Paddling Alongside the Chinook
Our colleague Ryan Downs, a crew member aboard the 88-guest S.S. Legacy who’s currently working in the office planning historical programs for the vessel’s upcoming journeys, recently returned from a five day canoe trip with the Chinook Tribe on the Columbia River. Here’s his tale.
Ryan Downs and Itsuxt canoe
This was the second annual Chinook Tribal Canoe Journey. Ryan was invited by Ray Gardner, chairman of the Chinook Tribal Council. Ryan met Ray while he was working on the sailing ship Lady Washington, a replica of the first American ship to come to the west coast. The crew on board would have to stop before entering the Columbia River and ask the Chinook—and Ray—for permission to enter the River.
Canoe trip route along Columbia River--east to west from Washougal to Chinook Point/Fort Columbia
Four canoes and about 31 people made the journey along the length of the lower Columbia River from Washougal to Chinook Point/Fort Columbia, Washington. The largest canoe held 18 paddlers. Supporters drove trucks along the route loaded with tents, food and supplies; paddlers slept in tents and homes of tribe members along the way.
The Beau Tanner crew
Ryan returned to the office very sore so we know he put in some serious effort paddling in the canoes. The first canoe he joined was named Beau Tanner; then he joined Ray’s canoe named Itsuxt—Chinook word for black bear. Chinook regard canoes like a member of the family. Your canoe is your horse/house/barn/car—all wrapped into one. A canoe from the Snohomish tribe, with Chairman and skipper Mike Evans, also joined the trip.
Along the way, a typical day started with breakfast at 7:00 a.m. and canoes in the water at 8:00 a.m. Paddlers took care to sit in the canoe just right placing a hip along the side to balance the boat correctly. The skipper sat in the back of the canoe with one longer paddle to steer the canoe. The first day was the longest—12 hours of paddling covered 40 miles. (Now we know why Ryan is sore!) That night, they stayed in Ridgefield, Washington, in a giant traditional Chinook Plankhouse built next to the ruins of an ancient Chinook village currently under archaeological exploration.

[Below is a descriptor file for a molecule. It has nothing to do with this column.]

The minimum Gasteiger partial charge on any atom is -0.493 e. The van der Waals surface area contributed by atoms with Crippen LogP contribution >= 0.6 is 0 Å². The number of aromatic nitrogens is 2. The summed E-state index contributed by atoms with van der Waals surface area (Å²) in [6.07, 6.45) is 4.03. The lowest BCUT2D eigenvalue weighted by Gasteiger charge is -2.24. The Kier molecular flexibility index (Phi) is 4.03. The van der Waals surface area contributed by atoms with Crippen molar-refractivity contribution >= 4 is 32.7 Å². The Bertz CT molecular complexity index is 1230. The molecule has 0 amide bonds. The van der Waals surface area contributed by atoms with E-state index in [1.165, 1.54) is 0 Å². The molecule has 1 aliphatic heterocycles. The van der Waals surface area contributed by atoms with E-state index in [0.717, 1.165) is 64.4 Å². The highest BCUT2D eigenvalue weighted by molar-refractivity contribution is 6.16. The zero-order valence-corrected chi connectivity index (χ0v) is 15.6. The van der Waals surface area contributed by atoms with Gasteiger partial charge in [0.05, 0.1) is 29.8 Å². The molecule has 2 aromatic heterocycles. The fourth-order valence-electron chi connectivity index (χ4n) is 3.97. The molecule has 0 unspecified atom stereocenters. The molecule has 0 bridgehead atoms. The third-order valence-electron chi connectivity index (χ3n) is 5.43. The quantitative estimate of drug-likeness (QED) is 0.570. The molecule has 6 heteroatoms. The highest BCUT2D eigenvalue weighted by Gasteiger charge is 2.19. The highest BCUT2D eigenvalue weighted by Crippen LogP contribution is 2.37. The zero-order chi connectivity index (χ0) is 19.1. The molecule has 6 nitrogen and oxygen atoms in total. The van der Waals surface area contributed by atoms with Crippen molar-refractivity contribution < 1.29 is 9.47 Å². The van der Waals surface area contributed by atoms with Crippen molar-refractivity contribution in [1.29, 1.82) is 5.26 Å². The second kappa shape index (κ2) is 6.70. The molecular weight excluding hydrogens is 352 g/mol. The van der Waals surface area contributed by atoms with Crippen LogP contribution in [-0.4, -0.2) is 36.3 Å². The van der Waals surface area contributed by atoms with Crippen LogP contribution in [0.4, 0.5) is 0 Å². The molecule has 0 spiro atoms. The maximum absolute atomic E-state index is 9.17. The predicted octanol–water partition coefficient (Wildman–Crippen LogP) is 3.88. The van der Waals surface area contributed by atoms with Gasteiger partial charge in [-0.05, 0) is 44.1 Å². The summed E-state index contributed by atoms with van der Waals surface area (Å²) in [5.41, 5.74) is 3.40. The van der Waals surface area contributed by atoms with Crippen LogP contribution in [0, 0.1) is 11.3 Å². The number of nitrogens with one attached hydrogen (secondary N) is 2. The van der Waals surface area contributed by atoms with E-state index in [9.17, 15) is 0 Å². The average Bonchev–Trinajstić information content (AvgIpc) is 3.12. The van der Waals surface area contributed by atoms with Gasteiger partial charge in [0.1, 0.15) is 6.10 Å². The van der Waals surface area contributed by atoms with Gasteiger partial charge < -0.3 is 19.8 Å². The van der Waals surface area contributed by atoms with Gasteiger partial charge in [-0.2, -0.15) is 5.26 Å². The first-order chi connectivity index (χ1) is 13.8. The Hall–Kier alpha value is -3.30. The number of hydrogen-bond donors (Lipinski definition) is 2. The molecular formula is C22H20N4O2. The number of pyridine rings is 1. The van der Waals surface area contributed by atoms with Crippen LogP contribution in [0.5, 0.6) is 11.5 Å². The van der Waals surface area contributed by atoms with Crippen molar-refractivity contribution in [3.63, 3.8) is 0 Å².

Cathlapotle Plankhouse in Ridgfield, Washington
At Fort Clatsop near Astoria—Lewis and Clark’s fort near the mouth of the Columbia River—the National Park Service hosted the group and held a reception and lunch for them when they arrived. They slept in the fort in bunk beds built out of logs.
Itsuxt arriving at Fort Clatsop
At the end of the trip, they left Fort Clatsop, paddled across the mouth of the Columbia River on a dead calm day, rode the outgoing tide, crossed the mouth at slack water, and went up river with the current to Illwaco then on to Chinook Point. This is near the Astoria bridge with Fort Columbia there, and Middle Village, the most important Chinook Village at the time of Lewis and Clark’s visit. The canoes landed and all enjoyed the First Salmon of the Year ceremony, a gathering of all five tribes of the Chinook nation. The Snohomish tribe attended as guests. This once-a-year big event involves lots of music, dancing, gift giving, feasting, and of course, the cooking and eating of salmon.
Salmon ceremony at Chinook Point
Ryan says he paddled 130 miles during his time on the trip. The rest paddled about 145—the entire length of the lower Columbia. And you can read more about the trip in this article in Tulalip News.
Note: The Chinook lost their nation status in the 50’s after a government census concluded they were extinct, but neglected to inform them. They found this out 10 years ago. They are now working to regain their nation status. Congressman Brian Baird was in Ryan’s canoe the first day. The congressman is an advocate for the Chinook and is working to help them regain their nation status.